There are many tent-pole moments in Angie Dickinson's showbiz career.
She has worked with celebrated directors and classic co-stars. But she has no hesitation when asked to single out her favorite: Without a doubt, Dickinson says, it's Rio Bravo, the 1959 John Wayne Western.
"It's the best, for many reasons, of all my movies," she says.
To this day, in fact, if Dickinson encounters it playing on TV, "I dare not linger on that channel for long or I cannot turn it off," she says. "Once it starts, I'm hooked."
Join the club. On Tuesday, the historic Texas Theatre (231 W. Jefferson Blvd. in Oak Cliff) will be filled with movie lovers who share Dickinson's sentiments.
A free screening of Rio Bravo, introduced by the leading lady herself and TCM host Ben Mankiewicz, is part of a 10-city Turner Classic Movies "Road to Hollywood" tour.
We chatted last week with Dickinson, still vibrant at 81, and Mankiewicz about the film.
Rio Bravo is widely considered to be one of John Wayne's best. What do you think made it so good? Why do you think it has endured?
Dickinson: It's a great screenplay. And Duke's relationship with each of us, in the other roles, is so rich. With Dean Martin [as Dude, the drunken deputy], they're like great brothers. He is trying to make a man out of Ricky Nelson [Colorado, the gunslinger from Fort Worth]. He has a wonderful relationship with the old man in the jail, Walter Brennan [Stumpy]. And then he is absolutely thrown off his game when he meets me. As much as he'd like to run me out of town, he finds me a little irresistible.
No kidding. The banter between your character, Feathers, the lady gambler, and his, John T. Chance, are reminiscent of Bogie and Bacall in To Have and Have Not. It's as if you're having two conversations at once: the actual words being used and the sexually charged subtext.
Dickinson: Exactly. It's like a towel. Drape someone provocatively in a towel and it's much more interesting than naked. A little subtlety, a little nuance. When he goes out of the room shaking his head, as if to say, "Women, I'll never understand them," it's one of the funniest moments I've ever seen Duke do.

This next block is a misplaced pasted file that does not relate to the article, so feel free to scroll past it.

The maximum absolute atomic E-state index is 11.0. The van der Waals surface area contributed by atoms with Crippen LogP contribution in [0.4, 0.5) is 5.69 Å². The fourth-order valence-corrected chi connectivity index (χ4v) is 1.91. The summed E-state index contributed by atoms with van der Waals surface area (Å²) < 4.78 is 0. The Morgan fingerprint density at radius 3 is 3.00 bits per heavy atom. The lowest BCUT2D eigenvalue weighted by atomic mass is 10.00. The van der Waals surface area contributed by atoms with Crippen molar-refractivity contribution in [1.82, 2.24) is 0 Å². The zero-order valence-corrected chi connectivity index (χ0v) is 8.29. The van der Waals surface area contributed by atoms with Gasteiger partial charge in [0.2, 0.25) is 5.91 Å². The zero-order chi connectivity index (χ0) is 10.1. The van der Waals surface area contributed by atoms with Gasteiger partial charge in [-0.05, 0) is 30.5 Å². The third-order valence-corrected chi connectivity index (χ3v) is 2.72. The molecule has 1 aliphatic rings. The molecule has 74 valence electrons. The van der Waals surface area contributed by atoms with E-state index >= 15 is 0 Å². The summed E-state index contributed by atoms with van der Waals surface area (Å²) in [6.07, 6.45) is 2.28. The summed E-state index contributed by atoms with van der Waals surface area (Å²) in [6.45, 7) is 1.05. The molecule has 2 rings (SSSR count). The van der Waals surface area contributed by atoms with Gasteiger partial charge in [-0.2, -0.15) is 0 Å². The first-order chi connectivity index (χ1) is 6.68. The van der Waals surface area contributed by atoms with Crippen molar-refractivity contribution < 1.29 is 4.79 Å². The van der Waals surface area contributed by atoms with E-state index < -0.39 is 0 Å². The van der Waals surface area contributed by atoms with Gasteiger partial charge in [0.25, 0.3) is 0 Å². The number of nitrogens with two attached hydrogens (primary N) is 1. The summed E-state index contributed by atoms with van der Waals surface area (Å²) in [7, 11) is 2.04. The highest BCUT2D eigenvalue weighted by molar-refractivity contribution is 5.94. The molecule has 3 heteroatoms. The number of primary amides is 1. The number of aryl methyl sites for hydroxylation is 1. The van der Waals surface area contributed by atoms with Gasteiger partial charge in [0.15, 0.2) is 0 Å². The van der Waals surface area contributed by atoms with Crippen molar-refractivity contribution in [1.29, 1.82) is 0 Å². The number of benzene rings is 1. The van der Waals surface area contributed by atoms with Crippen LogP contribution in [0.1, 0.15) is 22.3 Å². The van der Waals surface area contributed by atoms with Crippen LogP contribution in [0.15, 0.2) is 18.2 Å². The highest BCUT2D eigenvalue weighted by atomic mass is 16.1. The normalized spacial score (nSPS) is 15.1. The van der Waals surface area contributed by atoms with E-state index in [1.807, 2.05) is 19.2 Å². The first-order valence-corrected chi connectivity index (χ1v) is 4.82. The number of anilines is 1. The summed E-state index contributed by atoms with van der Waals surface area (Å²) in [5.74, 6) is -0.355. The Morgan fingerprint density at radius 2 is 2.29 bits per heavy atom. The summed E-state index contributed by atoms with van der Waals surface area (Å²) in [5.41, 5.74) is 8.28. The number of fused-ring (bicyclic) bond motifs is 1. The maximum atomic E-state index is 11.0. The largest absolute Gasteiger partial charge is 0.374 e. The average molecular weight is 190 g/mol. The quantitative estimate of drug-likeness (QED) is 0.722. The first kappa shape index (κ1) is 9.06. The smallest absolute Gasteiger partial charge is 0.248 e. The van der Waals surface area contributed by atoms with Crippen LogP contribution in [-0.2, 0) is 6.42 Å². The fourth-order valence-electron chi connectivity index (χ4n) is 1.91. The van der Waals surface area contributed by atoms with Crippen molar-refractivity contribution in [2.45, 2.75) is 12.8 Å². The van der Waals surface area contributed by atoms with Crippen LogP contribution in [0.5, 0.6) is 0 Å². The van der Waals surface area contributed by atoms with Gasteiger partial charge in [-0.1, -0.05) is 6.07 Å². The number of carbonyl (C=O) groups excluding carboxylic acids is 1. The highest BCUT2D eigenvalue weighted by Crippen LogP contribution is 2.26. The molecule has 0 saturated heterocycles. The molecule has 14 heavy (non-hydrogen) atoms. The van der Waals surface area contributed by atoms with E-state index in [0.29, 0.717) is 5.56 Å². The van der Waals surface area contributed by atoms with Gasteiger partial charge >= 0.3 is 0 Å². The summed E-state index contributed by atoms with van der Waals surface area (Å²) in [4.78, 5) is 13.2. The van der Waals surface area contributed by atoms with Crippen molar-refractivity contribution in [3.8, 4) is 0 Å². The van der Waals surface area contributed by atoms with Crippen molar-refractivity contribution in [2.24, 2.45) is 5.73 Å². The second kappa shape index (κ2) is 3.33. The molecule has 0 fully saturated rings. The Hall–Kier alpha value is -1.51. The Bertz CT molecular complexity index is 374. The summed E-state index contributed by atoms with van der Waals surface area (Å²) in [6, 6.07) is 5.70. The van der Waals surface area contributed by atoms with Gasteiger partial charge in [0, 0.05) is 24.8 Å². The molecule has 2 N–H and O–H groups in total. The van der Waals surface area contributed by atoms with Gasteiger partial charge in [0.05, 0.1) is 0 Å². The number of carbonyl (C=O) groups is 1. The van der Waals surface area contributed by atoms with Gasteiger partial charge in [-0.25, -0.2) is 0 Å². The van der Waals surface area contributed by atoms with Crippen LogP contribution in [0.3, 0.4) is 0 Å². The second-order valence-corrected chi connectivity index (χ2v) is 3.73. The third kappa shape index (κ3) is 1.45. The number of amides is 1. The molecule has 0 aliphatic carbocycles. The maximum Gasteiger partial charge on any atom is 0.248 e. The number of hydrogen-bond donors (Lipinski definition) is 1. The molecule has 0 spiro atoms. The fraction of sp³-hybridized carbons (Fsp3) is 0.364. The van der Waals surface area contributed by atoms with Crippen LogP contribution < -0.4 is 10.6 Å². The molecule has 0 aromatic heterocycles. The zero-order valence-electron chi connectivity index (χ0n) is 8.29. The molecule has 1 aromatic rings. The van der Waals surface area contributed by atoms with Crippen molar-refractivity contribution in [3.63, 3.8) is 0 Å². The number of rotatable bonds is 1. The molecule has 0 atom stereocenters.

Mankiewicz: As a matter of fact, there are a couple of lines that are almost flat-out stolen from To Have and Have Not, in a tribute way, of course. The screenplay is very sophisticated.
Was it mind-boggling, the idea of flirting onscreen with the great John Wayne?
Dickinson: Well, yes, of course. It was pretty awesome. But then you have to get over it and be an actor. He was not quite the god at that time that he ultimately became. He was a huge star, don't misunderstand me, but he wasn't a god yet. Otherwise, I would have been terrified. But also, more than that, Duke was such a genuinely marvelous person and he had done this so many times. So it was not the big deal for him that it was for me.
Where do you think this movie ranks among Wayne's best, among Martin's best and among director Howard Hawks' best?
Mankiewicz: I would say among the best for all three. When you see Dean Martin, it's clear that if his career had started differently, he could have been very successful as a serious dramatic actor. There's way more depth for John Wayne's character here than in many of his movies. As for Hawks, it's hard to rank because he made so many great pictures, but this is certainly among his best films.
Do you think Wayne was underrated as an actor, because people fail to recognize that it takes talent and hard work to make what he did look so effortless and natural?
Mankiewicz: You answered the question in asking it, but I'm happy to share in that. I did a TCM cruise event in which we screened The Searchers. You can't tell me that that's not a brilliant performance. Here too. There's great depth to his character. He's a terrific actor. His greatest problem, I think, was he became too big a star to be taken seriously as an actor by some people.
While you're in North Texas for the screening, is there anything else you plan to do?
Dickinson: I have a great friend in Fort Worth, Van Cliburn, and I'm going to visit him. He has been ill, so I'm thrilled that I have the chance to have dinner with him. I met him years ago through a mutual friend and I went to see him play [a] Rachmaninoff concerto in a theater, and our friendship just grew and grew from there. He's a fantastic man, just so dear. And those hands! You look at those hands and you don't believe they're real. But more than that, he's a wonderful man.